In lieu of an abstract, here is a brief excerpt of the content:

  • Performing Oblivion / Enacting Remembrance: The Merchant of Venice in West Germany, 1945 to 1961
  • Zeno Ackermann (bio)

“After those years, let’s take our hats off to Shylock!”1 This was the heading for a review of Hans Schalla’s widely publicized 1952 production of The Merchant of Venice at the Bochum City Theater. Besides the ominous phrase “those years,” several other passages in the text also offered indirect references to the recent past. Thus, while the scenes dealing with Portia’s suitors were playfully described as “a socially exclusive entertainment of the highest order,” Shylock’s presence on the stage came to be seen as deeply unsettling: “However, the Eternal Jew casts his uneerie, grandiose shadow into this aristocratic, if not to say snobbish, planetarium.”2 As the general tone of the review indicates, this characterization was meant critically: what really seemed to cast its “shadow” over the performance was a murderous past in which stereotypes such as the “Eternal Jew” had played a central role. At the end, the critic expressed his relief that the veiled confrontation with that past in the medium of Shakespeare’s play had gone well: “Justifiably, there was warm applause. Shylock was greeted with ovations. In part, these were in acknowledgement of his task to represent the shivers of history. Hats off!”3

Written only seven years after the unconditional surrender of the German army, the breakdown of National Socialist society, and the liberation of the camps, the review betrays difficulties in finding a critical distance from ingrained [End Page 364] anti-Semitic concepts—concepts Merchant had helped to popularize, most notably with the 1943 production at Vienna’s Burgtheater.4 At the same time, the text manifests the pressing necessity of dealing with the Holocaust. Articulating and simultaneously obscuring persecution and genocide, the review stands as a significant example of the complex combinations of evasion and confrontation that have characterized attitudes toward the Holocaust and the National Socialist past in Germany. Strikingly, it is Shylock to whom the reviewer of Schalla’s Merchant assigned the “task” of solving the knotty problems faced by German society in relating to the past, to the world, and to itself. Shakespeare’s deeply ambivalent Jewish character was expected to negotiate pervasive tensions between absence and presence, silence and confrontation—tensions also between a preoccupation with pains suffered and an acknowledgment of crimes committed.5 Shylock supposedly “represented” or even “stood in for” (vertreten is the German term used in the review) what was vaguely referred to as the “shivers of history.” In other words, he was expected to open up the recent past to discursive treatment without making the events of that past explicit.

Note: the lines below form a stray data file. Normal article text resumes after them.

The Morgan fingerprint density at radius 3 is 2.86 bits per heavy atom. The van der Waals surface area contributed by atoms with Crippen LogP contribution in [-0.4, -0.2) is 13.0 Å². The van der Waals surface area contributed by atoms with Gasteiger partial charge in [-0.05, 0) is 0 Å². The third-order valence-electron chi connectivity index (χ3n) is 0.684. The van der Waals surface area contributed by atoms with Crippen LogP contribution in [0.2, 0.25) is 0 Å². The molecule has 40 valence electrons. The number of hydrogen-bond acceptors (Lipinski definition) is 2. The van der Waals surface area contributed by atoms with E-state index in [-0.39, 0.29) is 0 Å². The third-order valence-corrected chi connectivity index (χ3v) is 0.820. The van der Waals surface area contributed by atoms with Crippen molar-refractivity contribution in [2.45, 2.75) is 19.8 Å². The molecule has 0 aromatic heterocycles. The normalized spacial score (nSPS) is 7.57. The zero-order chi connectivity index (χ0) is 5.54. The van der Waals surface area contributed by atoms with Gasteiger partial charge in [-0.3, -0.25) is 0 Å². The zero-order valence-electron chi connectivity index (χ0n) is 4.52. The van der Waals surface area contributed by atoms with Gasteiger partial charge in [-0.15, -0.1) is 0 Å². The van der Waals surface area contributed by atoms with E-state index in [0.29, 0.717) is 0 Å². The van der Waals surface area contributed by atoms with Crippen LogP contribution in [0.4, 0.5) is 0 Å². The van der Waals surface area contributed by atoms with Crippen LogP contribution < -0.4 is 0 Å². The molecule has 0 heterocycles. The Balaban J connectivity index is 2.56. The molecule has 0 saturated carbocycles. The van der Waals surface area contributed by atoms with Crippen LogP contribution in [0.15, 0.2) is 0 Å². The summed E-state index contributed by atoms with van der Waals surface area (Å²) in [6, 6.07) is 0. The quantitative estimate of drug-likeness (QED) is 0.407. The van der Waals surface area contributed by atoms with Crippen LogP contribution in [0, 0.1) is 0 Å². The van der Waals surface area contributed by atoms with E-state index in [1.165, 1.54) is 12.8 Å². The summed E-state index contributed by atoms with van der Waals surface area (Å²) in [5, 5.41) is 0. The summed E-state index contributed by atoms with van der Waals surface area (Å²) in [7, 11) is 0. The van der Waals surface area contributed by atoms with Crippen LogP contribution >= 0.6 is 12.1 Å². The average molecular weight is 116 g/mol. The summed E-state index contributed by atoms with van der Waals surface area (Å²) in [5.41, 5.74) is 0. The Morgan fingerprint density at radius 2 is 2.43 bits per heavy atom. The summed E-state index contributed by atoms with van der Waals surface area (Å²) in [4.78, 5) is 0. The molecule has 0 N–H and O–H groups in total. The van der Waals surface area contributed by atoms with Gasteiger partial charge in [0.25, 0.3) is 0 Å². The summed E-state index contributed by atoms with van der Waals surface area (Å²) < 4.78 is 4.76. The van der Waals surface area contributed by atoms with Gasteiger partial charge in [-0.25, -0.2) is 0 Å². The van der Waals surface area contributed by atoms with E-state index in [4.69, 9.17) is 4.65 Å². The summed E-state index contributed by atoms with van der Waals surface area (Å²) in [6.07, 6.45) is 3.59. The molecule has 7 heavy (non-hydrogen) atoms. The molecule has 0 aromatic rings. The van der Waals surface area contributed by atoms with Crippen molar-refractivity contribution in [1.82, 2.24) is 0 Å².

It is the purpose of this essay to elucidate the complex and contradictory functions of The Merchant of Venice in West Germany during the immediate postwar period. The focus will be on the play’s reception on the stages and in theater reviews of the 1950s, and thus on a phase in the German history of Merchant that has been largely neglected by scholarship.6 Peter Zadek’s important [End Page 365] 1961 production at Ulm’s City Theater (the first of three productions by Zadek in Germany and Austria7) will provide the end point of the investigation: it stands as an early example of new (and better-researched) approaches to the play and of new relationships to the past, as they would emerge during the following decades. Thus, the time under consideration is the foundational period of the Federal Republic of Germany. This period, which largely corresponds to Konrad Adenauer’s chancellorship (1949–63), was politically and culturally defined by a generation who were already adults when National Socialism rose to power. As many former party members were returning to responsible positions in the administration or in politics and culture, denazification and reeducation gave way to what Norbert Frei has described as a deeply ambivalent strategy of politically managing the past (Vergangenheitspolitik).8 Aiming at the quick rebuilding of an integrated and economically productive society, this strategy combined far-reaching amnesties for former National Socialists with attempts to define a clear normative distance from National Socialism and with compensations for...